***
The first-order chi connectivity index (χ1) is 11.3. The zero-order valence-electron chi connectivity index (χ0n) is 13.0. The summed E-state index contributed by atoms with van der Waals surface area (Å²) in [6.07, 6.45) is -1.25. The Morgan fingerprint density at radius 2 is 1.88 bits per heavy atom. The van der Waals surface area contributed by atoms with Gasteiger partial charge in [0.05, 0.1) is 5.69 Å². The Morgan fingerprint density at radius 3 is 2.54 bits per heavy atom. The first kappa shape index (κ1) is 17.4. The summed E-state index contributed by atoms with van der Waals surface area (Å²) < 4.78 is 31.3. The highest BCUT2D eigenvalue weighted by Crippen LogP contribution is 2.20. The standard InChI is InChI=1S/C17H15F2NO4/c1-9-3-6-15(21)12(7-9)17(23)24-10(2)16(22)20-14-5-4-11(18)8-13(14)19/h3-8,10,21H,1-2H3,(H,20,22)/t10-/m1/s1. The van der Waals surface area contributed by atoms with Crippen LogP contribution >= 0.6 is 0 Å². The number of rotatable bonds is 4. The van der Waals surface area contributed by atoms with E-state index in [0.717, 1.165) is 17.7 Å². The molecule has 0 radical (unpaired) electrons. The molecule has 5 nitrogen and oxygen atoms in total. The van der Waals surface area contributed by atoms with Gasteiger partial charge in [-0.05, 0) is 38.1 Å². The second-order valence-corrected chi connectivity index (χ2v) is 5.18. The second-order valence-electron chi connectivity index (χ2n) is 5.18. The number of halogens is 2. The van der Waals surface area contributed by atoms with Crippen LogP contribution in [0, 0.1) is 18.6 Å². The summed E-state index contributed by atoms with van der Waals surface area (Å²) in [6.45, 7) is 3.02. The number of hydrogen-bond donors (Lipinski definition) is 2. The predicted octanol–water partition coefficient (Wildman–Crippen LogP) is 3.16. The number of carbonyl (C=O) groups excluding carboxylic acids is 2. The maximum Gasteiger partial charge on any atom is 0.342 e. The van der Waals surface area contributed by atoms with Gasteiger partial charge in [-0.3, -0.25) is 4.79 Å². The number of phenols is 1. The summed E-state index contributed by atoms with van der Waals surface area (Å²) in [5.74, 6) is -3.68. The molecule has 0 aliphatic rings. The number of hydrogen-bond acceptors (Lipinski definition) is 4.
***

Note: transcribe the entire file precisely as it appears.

The first-order chi connectivity index (χ1) is 11.3. The zero-order valence-electron chi connectivity index (χ0n) is 13.0. The summed E-state index contributed by atoms with van der Waals surface area (Å²) in [6.07, 6.45) is -1.25. The Morgan fingerprint density at radius 2 is 1.88 bits per heavy atom. The van der Waals surface area contributed by atoms with Gasteiger partial charge in [0.05, 0.1) is 5.69 Å². The Morgan fingerprint density at radius 3 is 2.54 bits per heavy atom. The first kappa shape index (κ1) is 17.4. The summed E-state index contributed by atoms with van der Waals surface area (Å²) < 4.78 is 31.3. The highest BCUT2D eigenvalue weighted by Crippen LogP contribution is 2.20. The standard InChI is InChI=1S/C17H15F2NO4/c1-9-3-6-15(21)12(7-9)17(23)24-10(2)16(22)20-14-5-4-11(18)8-13(14)19/h3-8,10,21H,1-2H3,(H,20,22)/t10-/m1/s1. The van der Waals surface area contributed by atoms with Crippen LogP contribution >= 0.6 is 0 Å². The number of rotatable bonds is 4. The van der Waals surface area contributed by atoms with E-state index in [0.717, 1.165) is 17.7 Å². The molecule has 0 radical (unpaired) electrons. The molecule has 5 nitrogen and oxygen atoms in total. The van der Waals surface area contributed by atoms with Gasteiger partial charge in [-0.05, 0) is 38.1 Å². The second-order valence-corrected chi connectivity index (χ2v) is 5.18. The second-order valence-electron chi connectivity index (χ2n) is 5.18. The number of halogens is 2. The van der Waals surface area contributed by atoms with Crippen LogP contribution in [0, 0.1) is 18.6 Å². The summed E-state index contributed by atoms with van der Waals surface area (Å²) in [6.45, 7) is 3.02. The number of hydrogen-bond donors (Lipinski definition) is 2. The predicted octanol–water partition coefficient (Wildman–Crippen LogP) is 3.16. The number of carbonyl (C=O) groups excluding carboxylic acids is 2. The maximum Gasteiger partial charge on any atom is 0.342 e. The van der Waals surface area contributed by atoms with Gasteiger partial charge in [-0.3, -0.25) is 4.79 Å². The number of phenols is 1. The summed E-state index contributed by atoms with van der Waals surface area (Å²) in [5.74, 6) is -3.68. The molecule has 0 aliphatic rings. The number of hydrogen-bond acceptors (Lipinski definition) is 4.